Winthrop University: Approval Ratings of Government Leaders in Latest Winthrop Poll released in May 2022
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Approval Ratings of Government Leaders in Latest Winthrop Poll released in May 2022

May 25, 2022

HIGHLIGHTS

  • The results indicate how sharply divided South Carolina is, much like the rest of the country, in viewing Democratic President Joe Biden’s win over then President Donald Trump. The disagreement over the certification of the November results continues to cause partisan conflict.
  • As the pandemic lingers and inflation and gas prices rise dramatically, approval ratings for Biden continue to dive in South Carolina.

ROCK HILL, SOUTH CAROLINA – Nearly 18 months after the 2020 presidential election, South Carolina residents are evenly divided on whether the election was fair and accurate, according to the latest Winthrop Poll.

The results indicate how sharply divided South Carolina is, much like the rest of the country, in viewing Democratic President Joe Biden’s win over then President Donald Trump. The disagreement over the certification of the November results continues to cause partisan conflict.

Meanwhile, 47% of South Carolina residents said it was a fair election, while 45% said it wasn’t. Of those responding, 85% of Democratic responders said it was fair, while 77% of Republicans said it wasn’t.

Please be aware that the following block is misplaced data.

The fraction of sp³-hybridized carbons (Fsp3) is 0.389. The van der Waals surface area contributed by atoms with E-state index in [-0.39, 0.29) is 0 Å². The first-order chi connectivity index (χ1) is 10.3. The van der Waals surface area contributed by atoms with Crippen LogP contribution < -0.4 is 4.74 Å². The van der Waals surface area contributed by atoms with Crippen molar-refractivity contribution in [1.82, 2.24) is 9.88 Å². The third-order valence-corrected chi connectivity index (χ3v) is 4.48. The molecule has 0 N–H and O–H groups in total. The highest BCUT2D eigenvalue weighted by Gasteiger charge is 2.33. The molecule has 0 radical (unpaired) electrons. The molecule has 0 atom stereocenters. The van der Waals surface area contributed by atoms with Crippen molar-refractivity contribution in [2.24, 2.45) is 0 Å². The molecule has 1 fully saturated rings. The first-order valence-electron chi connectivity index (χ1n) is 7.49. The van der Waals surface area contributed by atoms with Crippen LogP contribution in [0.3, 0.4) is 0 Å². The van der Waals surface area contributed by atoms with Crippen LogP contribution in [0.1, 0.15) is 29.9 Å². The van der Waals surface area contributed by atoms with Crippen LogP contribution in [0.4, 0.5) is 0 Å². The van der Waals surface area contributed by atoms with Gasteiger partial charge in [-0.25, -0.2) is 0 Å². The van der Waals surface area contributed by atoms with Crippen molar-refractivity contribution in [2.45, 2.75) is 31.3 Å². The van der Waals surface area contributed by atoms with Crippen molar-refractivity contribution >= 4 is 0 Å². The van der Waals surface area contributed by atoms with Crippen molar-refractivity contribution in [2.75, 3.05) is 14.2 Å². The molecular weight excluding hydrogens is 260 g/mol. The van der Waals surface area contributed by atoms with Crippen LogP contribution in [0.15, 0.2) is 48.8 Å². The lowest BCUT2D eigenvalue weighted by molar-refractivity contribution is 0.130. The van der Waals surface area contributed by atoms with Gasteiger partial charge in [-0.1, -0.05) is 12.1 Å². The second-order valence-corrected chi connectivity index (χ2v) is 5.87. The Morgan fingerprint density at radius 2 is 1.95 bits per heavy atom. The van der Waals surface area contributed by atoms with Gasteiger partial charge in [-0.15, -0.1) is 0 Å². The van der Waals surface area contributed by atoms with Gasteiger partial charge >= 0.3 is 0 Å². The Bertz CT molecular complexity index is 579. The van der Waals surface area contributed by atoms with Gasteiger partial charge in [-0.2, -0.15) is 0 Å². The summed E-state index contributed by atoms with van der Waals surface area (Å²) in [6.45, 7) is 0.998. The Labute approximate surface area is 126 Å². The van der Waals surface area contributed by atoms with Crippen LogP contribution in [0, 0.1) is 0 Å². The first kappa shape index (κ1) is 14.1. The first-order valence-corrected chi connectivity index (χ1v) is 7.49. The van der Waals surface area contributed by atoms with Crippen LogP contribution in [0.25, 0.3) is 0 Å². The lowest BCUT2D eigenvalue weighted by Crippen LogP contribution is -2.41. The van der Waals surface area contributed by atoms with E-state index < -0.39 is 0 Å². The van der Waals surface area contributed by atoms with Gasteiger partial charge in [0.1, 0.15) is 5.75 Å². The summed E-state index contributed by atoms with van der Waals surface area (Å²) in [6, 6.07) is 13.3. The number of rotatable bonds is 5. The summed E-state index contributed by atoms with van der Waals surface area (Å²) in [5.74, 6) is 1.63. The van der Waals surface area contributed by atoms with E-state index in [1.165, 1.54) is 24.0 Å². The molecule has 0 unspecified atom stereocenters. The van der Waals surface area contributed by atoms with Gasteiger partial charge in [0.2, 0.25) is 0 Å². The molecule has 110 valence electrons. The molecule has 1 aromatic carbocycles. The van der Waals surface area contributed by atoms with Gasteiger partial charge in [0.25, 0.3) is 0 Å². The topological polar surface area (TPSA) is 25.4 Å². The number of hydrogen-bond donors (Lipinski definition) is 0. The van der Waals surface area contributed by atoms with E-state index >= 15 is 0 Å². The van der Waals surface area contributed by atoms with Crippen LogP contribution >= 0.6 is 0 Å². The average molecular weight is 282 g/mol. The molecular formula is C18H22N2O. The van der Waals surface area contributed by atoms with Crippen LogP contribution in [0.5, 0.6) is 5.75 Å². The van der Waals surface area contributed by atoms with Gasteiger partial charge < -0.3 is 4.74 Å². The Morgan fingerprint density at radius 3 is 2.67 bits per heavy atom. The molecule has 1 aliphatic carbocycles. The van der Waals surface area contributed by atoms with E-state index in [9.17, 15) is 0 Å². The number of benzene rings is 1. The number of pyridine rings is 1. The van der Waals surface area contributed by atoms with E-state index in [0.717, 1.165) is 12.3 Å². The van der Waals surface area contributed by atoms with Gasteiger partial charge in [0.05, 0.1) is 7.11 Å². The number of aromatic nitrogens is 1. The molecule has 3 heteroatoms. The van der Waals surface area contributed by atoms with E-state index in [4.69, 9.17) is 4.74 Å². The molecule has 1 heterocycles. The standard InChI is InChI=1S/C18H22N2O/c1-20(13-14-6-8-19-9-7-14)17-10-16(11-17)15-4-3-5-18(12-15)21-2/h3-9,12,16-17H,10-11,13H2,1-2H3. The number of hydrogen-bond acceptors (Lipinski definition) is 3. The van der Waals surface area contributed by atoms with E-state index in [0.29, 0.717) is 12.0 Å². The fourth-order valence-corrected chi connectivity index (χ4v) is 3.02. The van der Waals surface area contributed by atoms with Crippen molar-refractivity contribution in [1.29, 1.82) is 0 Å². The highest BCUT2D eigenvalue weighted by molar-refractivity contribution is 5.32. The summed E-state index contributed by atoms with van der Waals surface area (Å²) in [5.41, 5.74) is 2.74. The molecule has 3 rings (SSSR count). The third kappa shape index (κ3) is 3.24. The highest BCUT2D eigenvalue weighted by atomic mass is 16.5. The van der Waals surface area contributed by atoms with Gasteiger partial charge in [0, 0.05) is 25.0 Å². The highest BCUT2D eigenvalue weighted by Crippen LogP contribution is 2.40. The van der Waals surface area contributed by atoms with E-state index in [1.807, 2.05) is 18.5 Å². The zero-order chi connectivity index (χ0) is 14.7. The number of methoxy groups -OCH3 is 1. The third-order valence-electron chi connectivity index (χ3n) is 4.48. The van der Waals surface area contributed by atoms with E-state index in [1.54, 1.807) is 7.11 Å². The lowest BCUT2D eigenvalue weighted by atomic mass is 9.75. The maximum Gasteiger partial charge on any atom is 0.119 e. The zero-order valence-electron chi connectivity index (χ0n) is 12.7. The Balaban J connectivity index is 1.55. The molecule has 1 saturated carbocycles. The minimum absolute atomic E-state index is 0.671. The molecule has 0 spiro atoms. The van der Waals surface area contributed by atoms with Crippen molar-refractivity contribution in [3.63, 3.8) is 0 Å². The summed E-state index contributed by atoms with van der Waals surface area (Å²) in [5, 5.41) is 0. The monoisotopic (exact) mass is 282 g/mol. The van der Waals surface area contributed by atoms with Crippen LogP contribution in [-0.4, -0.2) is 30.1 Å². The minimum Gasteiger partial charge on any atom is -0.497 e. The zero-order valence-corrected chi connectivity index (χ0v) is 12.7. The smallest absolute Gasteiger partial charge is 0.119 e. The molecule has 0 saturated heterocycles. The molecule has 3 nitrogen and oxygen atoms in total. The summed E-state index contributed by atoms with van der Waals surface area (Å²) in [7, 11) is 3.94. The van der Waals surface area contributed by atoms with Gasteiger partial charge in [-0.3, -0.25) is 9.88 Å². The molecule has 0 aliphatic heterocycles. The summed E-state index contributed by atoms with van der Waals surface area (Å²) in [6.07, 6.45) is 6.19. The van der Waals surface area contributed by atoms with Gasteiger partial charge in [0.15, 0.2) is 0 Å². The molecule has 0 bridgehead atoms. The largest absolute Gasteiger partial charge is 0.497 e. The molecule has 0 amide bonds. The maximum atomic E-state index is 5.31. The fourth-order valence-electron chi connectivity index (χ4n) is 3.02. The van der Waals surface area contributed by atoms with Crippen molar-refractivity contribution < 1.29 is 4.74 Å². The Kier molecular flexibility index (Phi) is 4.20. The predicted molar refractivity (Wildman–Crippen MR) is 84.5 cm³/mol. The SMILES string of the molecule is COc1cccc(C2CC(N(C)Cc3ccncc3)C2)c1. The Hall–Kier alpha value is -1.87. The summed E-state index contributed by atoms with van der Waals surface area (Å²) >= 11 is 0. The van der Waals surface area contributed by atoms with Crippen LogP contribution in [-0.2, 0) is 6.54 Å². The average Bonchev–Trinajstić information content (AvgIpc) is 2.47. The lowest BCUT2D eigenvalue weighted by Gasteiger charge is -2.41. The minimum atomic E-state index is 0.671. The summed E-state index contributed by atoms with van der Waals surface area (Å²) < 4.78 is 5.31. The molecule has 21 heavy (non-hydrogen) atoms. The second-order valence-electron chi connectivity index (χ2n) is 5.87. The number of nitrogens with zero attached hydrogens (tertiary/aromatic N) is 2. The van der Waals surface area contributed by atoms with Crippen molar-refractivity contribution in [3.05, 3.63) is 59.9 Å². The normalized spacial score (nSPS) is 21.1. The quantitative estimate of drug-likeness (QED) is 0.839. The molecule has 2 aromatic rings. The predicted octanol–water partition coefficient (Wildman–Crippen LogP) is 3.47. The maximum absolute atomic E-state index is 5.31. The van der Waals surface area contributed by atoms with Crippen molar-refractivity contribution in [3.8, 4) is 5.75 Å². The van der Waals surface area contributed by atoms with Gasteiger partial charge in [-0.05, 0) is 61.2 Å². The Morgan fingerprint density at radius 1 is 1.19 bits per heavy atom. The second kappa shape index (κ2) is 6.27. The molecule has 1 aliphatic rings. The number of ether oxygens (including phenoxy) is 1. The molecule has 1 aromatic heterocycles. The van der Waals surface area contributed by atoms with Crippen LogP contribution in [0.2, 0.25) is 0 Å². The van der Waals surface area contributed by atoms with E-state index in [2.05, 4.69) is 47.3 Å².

Winthrop Poll Director Scott Huffmon noted that, “Belief, or at least desire to publicly express belief, in the premise that the outcome of the 2020 presidential election was fraudulent remains a major partisan point of division. While no widespread fraud was found, it remains a touchstone of Republican identity in South Carolina to vocally express doubt.”

As the pandemic lingers and inflation and gas prices rise dramatically, approval ratings for Biden continue to dive in South Carolina. While his national approval rating is at a record low of 39%, his approval rating among South Carolina residents who expressed an opinion is at 32%. Additionally, 68% who expressed an opinion said they disapproved of Biden’s performance. As for Trump, a little over half of S.C. residents gave him a favorable rating, while 83% of Democrats gave Trump an unfavorable nod.

However, the former president remains popular with those who self-identify as Republicans, 89% of whom view him favorably.

For other Palmetto state leaders, here are their ratings:

* Republican Governor Henry McMaster, 55% approval rating by those who expressed an opinion. More than 80% of GOP respondents approved of him, while 88% of Democrats do not.
* U.S. Sen. Lindsey Graham (R-SC) registered a 58% disapproval rating among the general public, but a 65% approval rating among self-identified Republicans.
* Junior U.S. Sen. Tim Scott (R-SC) has a 66% approval rating among the general public and an 89% approval rating among Republicans.
* Former Republican Governor Nikki Haley received a 63% favorable rating from all respondents, while a little more than half of Democrats viewed her as unfavorable. She remains extremely popular with self-identified SC Republicans with a favorable rating of 82%.

Race continues to be a divisive issue in America